CourseraDigital technologies are transforming Indian higher education

Digital technologies are transforming Indian higher education

Universities have been forced online during the pandemic. Despite the difficulties this has created, remote learning can now be used to address legacy challenges

The Covid-19 pandemic moved university teaching around the world online. While this created many difficulties, digital transformation could help rectify long-standing problems in Indian higher education and ultimately make graduates more employable.

“It’s an opportunity to use this digital technology to transform our processes,” Professor Mirle Surappa, vice-chancellor of Anna University in Chennai, India, told a Times Higher Education roundtable titled “Maintaining learning outcomes with the right content strategy: new pathways for higher education in India”.

Digital technology allows universities to offer a greater variety of courses to more students and to provide them with a level of support that was not always possible with in-class teaching. It also circumvents legacy problems, such as a shortage of teachers and the rigidity of India’s local university system, as well as making it easier to shape curricula around what employers want in graduates.

Digital transformation was already taking place in the higher education sector before Covid-19 hit, but the pandemic has sped up the process significantly. Raghav Gupta, Coursera’s managing director for India and the Asia-Pacific region, said developments that would usually “happen in five to seven years have happened in five to seven months”. Since countries began locking down in March to halt the spread of the virus, more than 3,700 universities have joined the Coursera for Campus platform.

Online learning has changed not just where students learn, but how. Faculty members need to keep up with students’ interests and how they want to be taught. “We’re now getting into the mode where students are king and can choose their directions,” said Dr Sandeep Sancheti, vice-chancellor of the SRM Institute of Science and Technology in Chennai. “What they want to study, read, do will be in their hands.”

Internationally, teaching is becoming “more student based and less teacher based, and it is up to teachers to keep up with the changing times”, said Dr Prem Kumar Khosla, vice-chancellor at Shoolini University in Himachal Pradesh. Indian universities need to keep up with international standards, he said.

This student focus is a departure not only from the traditional model of in-class learning, but also from India’s traditionally rigid curriculum structure. With institutions established to focus solely on medicine or engineering, for example, many are unable to offer multidisciplinary learning, said Sancheti.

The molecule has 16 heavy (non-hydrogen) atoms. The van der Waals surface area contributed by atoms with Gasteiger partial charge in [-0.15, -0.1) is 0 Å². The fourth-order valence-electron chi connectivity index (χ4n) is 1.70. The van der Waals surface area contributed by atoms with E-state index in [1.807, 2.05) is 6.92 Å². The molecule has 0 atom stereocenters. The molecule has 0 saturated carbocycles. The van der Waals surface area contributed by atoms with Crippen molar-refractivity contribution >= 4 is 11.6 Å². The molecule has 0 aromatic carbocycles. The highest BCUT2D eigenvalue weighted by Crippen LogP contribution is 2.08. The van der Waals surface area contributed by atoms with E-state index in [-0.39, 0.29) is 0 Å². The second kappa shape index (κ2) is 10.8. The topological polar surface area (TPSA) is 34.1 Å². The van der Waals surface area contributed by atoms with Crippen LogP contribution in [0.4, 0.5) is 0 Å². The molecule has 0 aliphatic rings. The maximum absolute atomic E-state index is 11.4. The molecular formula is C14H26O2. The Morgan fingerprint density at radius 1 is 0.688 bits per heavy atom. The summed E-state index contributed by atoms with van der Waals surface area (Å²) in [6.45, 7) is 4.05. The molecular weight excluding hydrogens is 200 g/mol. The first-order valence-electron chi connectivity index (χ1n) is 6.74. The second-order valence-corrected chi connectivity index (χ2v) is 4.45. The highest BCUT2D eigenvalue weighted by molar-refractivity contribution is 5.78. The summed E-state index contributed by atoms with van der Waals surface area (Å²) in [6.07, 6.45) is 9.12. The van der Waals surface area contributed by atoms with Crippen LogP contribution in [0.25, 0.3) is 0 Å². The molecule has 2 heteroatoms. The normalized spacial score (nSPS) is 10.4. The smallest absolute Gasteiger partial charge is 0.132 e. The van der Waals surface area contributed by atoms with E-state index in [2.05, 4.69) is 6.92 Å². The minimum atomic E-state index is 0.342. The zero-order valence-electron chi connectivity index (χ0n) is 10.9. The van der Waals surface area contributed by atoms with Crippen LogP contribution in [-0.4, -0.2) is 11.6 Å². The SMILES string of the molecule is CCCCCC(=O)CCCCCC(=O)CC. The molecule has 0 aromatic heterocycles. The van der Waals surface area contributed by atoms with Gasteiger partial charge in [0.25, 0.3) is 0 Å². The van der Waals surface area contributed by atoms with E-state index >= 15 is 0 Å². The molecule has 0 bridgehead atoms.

Employers now want graduates to have a variety of skills, and online learning empowers institutions to engage with other universities or third-party providers so they can offer courses that were previously not taught by their own faculty.

Digital technologies can also address systemic challenges. Indian universities struggle with teacher shortages, for example, and online learning allows one high-quality teacher to reach many students. “I think technology can fill that gap,” said Sancheti.

However, one of the major obstacles facing remote learners in India is internet and bandwidth access, especially in the country’s more rural areas. This was the experience of Dr Joseph Nellanatt, Assam Don Bosco University’s pro vice-chancellor and director for distance learning. “We’ve conducted classes, exams and even our convocation online, and the issues around connectivity and bandwidth are real,” he said.

According to Coursera’s Gupta, the vast majority – about 70 per cent – of students using Coursera for Campus are accessing content on a mobile device. “We have to think of a digital campus, as well as the digital gadget at the remote point,” said Dr K. S. Dasgupta, director of the Dhirubhai Ambani Institute of Information and Communication Technology in Gujarat. “This is a new learning system for all of us. If we only talk about content management systems, without the last mile delivery, there could be a flop in the system.”

Gupta said that this was what Coursera’s new Live to Coursera platform was attempting to address. “It can be difficult for students to connect somewhere where there is low connectivity,” he said. With Live to Coursera, “the student can download the lecture and view it offline and can view it as just audio if their connection is poor”.

The panelists agreed that the digital transformation of higher education is here to stay. “It is not a choice, it is a necessity,” said Dasgupta. “A digital campus is the need of the hour.”

The panel

Dene Mullen, deputy news editor, Times Higher Education (chair)
K. S. Dasgupta, director, Dhirubhai Ambani Institute of Information and Communication Technology
Prem Kumar Khosla, founder and vice-chancellor, Shoolini University
Sandeep Sancheti, vice-chancellor, SRM University
Mirle Surappa, vice-chancellor, Anna University
Joseph Nellanatt, pro vice-chancellor, Assam Don Bosco University
Atul Chauhan, chancellor, Amity University
Pradeep Kumar, director, Amity University
Balvinder Shukla, vice-chancellor, Amity University

 Watch the roundtable on-demand above or on the THE Connect YouTube channel.

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